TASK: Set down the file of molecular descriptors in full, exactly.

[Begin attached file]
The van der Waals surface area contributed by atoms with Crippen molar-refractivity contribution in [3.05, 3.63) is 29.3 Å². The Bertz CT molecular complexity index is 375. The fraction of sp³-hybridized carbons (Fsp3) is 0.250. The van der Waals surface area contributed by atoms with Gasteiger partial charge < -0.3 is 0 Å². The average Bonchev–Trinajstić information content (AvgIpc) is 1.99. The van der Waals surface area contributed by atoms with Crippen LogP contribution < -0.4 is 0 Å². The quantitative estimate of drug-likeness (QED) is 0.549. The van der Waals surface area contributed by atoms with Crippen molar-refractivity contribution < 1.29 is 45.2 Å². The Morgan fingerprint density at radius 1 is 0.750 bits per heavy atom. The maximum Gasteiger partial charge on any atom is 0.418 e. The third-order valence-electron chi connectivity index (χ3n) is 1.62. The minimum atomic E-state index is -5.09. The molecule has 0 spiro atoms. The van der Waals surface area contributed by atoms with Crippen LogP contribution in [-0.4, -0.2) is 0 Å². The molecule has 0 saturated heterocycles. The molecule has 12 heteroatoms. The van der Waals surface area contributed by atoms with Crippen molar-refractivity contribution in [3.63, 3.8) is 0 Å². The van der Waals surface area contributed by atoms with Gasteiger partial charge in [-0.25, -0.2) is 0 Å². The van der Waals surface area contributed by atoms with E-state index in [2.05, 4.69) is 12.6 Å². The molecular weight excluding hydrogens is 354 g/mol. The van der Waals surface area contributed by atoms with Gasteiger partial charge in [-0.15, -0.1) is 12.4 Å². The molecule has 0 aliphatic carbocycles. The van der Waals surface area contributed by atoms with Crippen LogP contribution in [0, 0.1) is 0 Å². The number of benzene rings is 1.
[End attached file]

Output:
The van der Waals surface area contributed by atoms with Crippen molar-refractivity contribution in [3.05, 3.63) is 29.3 Å². The Bertz CT molecular complexity index is 375. The fraction of sp³-hybridized carbons (Fsp3) is 0.250. The van der Waals surface area contributed by atoms with Gasteiger partial charge < -0.3 is 0 Å². The average Bonchev–Trinajstić information content (AvgIpc) is 1.99. The van der Waals surface area contributed by atoms with Crippen LogP contribution < -0.4 is 0 Å². The quantitative estimate of drug-likeness (QED) is 0.549. The van der Waals surface area contributed by atoms with Crippen molar-refractivity contribution < 1.29 is 45.2 Å². The Morgan fingerprint density at radius 1 is 0.750 bits per heavy atom. The maximum Gasteiger partial charge on any atom is 0.418 e. The third-order valence-electron chi connectivity index (χ3n) is 1.62. The minimum atomic E-state index is -5.09. The molecule has 0 spiro atoms. The van der Waals surface area contributed by atoms with Crippen LogP contribution in [-0.4, -0.2) is 0 Å². The molecule has 0 saturated heterocycles. The molecule has 12 heteroatoms. The van der Waals surface area contributed by atoms with Crippen molar-refractivity contribution in [3.63, 3.8) is 0 Å². The van der Waals surface area contributed by atoms with Gasteiger partial charge in [-0.25, -0.2) is 0 Å². The van der Waals surface area contributed by atoms with E-state index in [2.05, 4.69) is 12.6 Å². The molecular weight excluding hydrogens is 354 g/mol. The van der Waals surface area contributed by atoms with Gasteiger partial charge in [-0.15, -0.1) is 12.4 Å². The molecule has 0 aliphatic carbocycles. The van der Waals surface area contributed by atoms with Crippen LogP contribution in [0, 0.1) is 0 Å². The number of benzene rings is 1.